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The usage of an exhibition in the learning process: types of exhibitions, methods of using exhibitions in the learning process, its benefits.

The ARTeria Foundation is one of the partners of the VX Designers project, which aims to promote learning through the engaged creation of an exhibition. A guidebook on exhibitions at school is being developed as part of the project, it will be available soon on the project’s site:

Exhibitions as a learning tool

The role of exhibitions and museums in the learning process, engagement, and mass memory

During the last two decades, a significant development in the field of cultural education was made. Children and adults are encouraged to identify, discover and celebrate their heritage to combat social exclusion, promoting individual and common prosperity at museums, galleries, exhibitions, and many non-formal educational activities. Exhibitions and museums offer opportunities for critical engagement in important subjects, associated with history, memory, and identity.

When it comes to museums, one of the most important theories of learning, or at least one of the most often cited ones, referring to the learning process of families at museums, is the work of Vygotski (1978). According to his sociocultural theory, Vygotsky claimed that learning is an integration of personal and social factors, which makes it an experience of mutual exchange between the personal experience of an individual, and the social environment.

Engagement, inspiration, and active learning are the priorities for museums and galleries, which try to build relations between the visitors and their cultural heritage.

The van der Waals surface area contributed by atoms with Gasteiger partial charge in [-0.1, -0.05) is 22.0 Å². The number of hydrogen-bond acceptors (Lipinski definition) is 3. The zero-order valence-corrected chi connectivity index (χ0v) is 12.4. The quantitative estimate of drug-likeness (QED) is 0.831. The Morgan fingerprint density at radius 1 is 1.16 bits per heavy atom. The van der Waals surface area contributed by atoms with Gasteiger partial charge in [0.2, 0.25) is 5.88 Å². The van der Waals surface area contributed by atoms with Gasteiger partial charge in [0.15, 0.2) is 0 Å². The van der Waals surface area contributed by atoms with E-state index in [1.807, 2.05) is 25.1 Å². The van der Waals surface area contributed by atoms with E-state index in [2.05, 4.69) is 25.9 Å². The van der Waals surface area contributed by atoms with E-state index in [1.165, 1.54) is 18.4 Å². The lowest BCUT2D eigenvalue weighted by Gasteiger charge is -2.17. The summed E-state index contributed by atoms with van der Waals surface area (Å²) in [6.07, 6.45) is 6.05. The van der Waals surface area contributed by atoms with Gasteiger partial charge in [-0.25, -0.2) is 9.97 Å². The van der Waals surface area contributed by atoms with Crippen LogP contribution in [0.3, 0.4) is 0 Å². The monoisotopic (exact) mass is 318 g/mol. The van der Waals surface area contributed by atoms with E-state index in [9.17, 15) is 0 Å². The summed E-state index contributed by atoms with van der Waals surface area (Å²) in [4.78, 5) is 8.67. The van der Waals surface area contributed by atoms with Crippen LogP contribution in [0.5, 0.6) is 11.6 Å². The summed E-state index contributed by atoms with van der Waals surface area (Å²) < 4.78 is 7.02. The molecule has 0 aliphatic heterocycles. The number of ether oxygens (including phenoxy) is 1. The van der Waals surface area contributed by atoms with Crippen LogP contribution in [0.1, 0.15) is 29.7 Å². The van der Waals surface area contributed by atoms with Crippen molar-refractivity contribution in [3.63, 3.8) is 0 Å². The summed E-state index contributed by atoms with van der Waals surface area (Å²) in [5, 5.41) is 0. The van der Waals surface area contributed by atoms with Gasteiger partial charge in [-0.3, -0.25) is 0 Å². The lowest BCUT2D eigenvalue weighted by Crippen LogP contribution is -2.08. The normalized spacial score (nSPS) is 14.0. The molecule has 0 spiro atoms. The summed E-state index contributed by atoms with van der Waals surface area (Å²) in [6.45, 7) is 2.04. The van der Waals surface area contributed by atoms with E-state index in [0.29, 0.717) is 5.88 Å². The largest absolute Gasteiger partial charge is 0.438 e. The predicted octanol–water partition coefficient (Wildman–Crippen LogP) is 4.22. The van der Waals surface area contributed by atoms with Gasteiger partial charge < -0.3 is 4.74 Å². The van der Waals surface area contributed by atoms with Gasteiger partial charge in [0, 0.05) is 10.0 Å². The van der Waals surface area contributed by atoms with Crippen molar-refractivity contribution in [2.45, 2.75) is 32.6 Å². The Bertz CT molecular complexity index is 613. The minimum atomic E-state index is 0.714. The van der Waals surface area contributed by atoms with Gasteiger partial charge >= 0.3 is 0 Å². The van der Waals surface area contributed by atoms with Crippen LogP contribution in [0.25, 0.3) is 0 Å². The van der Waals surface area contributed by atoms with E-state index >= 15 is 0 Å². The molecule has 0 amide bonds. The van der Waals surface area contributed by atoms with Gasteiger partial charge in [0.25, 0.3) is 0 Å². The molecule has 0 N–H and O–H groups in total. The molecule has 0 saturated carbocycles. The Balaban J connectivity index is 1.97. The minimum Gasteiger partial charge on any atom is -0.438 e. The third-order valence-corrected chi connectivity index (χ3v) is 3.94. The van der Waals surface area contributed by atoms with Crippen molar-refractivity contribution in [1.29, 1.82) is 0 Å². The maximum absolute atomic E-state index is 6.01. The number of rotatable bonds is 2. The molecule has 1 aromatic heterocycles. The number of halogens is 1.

Such institutions function as an agent, a means of facilitating presentations, engagement in the past, and strengthening mass memory. Museums are institutions that store, forward, and examine mass memories and history. History provides access to the presented past, that is, its interpretation, which occurs through sharing mass memories (Wertsch, 2004). During times of uncertainty, this mass memory can support individuals by ascertaining their place in the world and connecting them with a familiar concept.

Museums and exhibitions organised at galleries and outside of them, give a platform to subjects and individuals (Wertsch, 1991). The audience discovers meanings, engages in art and history, and acts for their own education and personal development through interaction or the opportunity to connect theoretical knowledge to material objects and artifacts. People are fascinated by instruments and artifacts (McRainey & Russick, 2010; Russick, 2010). Similarly, when it comes to the majority of forms of learning, this experience also immensely influences the process of learning in all its contexts. Actual visualisation and interaction with an object or a situation, taking place in reference to the associated theoretical basis, increase understanding and generate interesting questions that may lead to broadening knowledge.

Even though school trips to museums or exhibitions are nothing new, these spaces are not suitable just for students but for anyone. No matter how varied the audience is, sightseeing and interaction with collections, no matter what type, increase the motivation to non-formal learning.

Benefits for the audience in formal contexts

Schools have a critical impact on developing knowledge and social interactions. It is an arena for shaping identities, characteristics, and personalities, and this process plays an extraordinarily important role in shaping society.

Teachers responsible for artistic and historical education can play a crucial role in the development and pursuing activities that introduce students to the actual contact with art and the way in which it is possible to use it in presenting the past, present and the future.